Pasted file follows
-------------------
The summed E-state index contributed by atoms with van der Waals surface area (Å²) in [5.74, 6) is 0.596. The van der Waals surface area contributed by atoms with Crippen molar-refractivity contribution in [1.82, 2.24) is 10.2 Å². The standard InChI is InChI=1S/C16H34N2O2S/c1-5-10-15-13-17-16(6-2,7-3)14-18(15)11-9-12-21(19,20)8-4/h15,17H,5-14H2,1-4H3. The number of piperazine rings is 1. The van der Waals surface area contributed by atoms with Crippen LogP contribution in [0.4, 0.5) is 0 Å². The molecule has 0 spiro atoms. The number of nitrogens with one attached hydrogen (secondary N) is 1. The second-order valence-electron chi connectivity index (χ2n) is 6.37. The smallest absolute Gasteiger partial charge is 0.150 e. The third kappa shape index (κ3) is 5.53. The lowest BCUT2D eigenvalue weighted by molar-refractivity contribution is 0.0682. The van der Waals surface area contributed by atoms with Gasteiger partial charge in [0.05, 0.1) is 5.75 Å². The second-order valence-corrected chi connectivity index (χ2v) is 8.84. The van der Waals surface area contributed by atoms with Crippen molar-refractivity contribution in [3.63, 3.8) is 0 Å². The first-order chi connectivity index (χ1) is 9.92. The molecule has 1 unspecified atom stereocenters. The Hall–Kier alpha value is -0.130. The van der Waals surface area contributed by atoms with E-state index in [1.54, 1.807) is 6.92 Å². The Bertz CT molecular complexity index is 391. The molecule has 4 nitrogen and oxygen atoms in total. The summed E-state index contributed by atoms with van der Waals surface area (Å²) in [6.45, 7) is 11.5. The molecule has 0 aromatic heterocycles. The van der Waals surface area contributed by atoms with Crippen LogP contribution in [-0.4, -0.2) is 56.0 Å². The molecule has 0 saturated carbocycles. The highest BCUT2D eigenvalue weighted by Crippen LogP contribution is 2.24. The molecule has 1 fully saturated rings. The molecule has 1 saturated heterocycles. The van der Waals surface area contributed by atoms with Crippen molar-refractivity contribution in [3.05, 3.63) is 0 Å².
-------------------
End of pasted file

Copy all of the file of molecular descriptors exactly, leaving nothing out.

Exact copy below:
The summed E-state index contributed by atoms with van der Waals surface area (Å²) in [5.74, 6) is 0.596. The van der Waals surface area contributed by atoms with Crippen molar-refractivity contribution in [1.82, 2.24) is 10.2 Å². The standard InChI is InChI=1S/C16H34N2O2S/c1-5-10-15-13-17-16(6-2,7-3)14-18(15)11-9-12-21(19,20)8-4/h15,17H,5-14H2,1-4H3. The number of piperazine rings is 1. The van der Waals surface area contributed by atoms with Crippen LogP contribution in [0.4, 0.5) is 0 Å². The molecule has 0 spiro atoms. The number of nitrogens with one attached hydrogen (secondary N) is 1. The second-order valence-electron chi connectivity index (χ2n) is 6.37. The smallest absolute Gasteiger partial charge is 0.150 e. The third kappa shape index (κ3) is 5.53. The lowest BCUT2D eigenvalue weighted by molar-refractivity contribution is 0.0682. The van der Waals surface area contributed by atoms with Gasteiger partial charge in [0.05, 0.1) is 5.75 Å². The second-order valence-corrected chi connectivity index (χ2v) is 8.84. The van der Waals surface area contributed by atoms with Crippen molar-refractivity contribution in [3.63, 3.8) is 0 Å². The first-order chi connectivity index (χ1) is 9.92. The molecule has 1 unspecified atom stereocenters. The Hall–Kier alpha value is -0.130. The van der Waals surface area contributed by atoms with E-state index in [1.54, 1.807) is 6.92 Å². The Bertz CT molecular complexity index is 391. The molecule has 4 nitrogen and oxygen atoms in total. The summed E-state index contributed by atoms with van der Waals surface area (Å²) in [6.45, 7) is 11.5. The molecule has 0 aromatic heterocycles. The van der Waals surface area contributed by atoms with Crippen LogP contribution in [-0.4, -0.2) is 56.0 Å². The molecule has 0 saturated carbocycles. The highest BCUT2D eigenvalue weighted by Crippen LogP contribution is 2.24. The molecule has 1 fully saturated rings. The molecule has 1 saturated heterocycles. The van der Waals surface area contributed by atoms with Crippen molar-refractivity contribution in [3.05, 3.63) is 0 Å².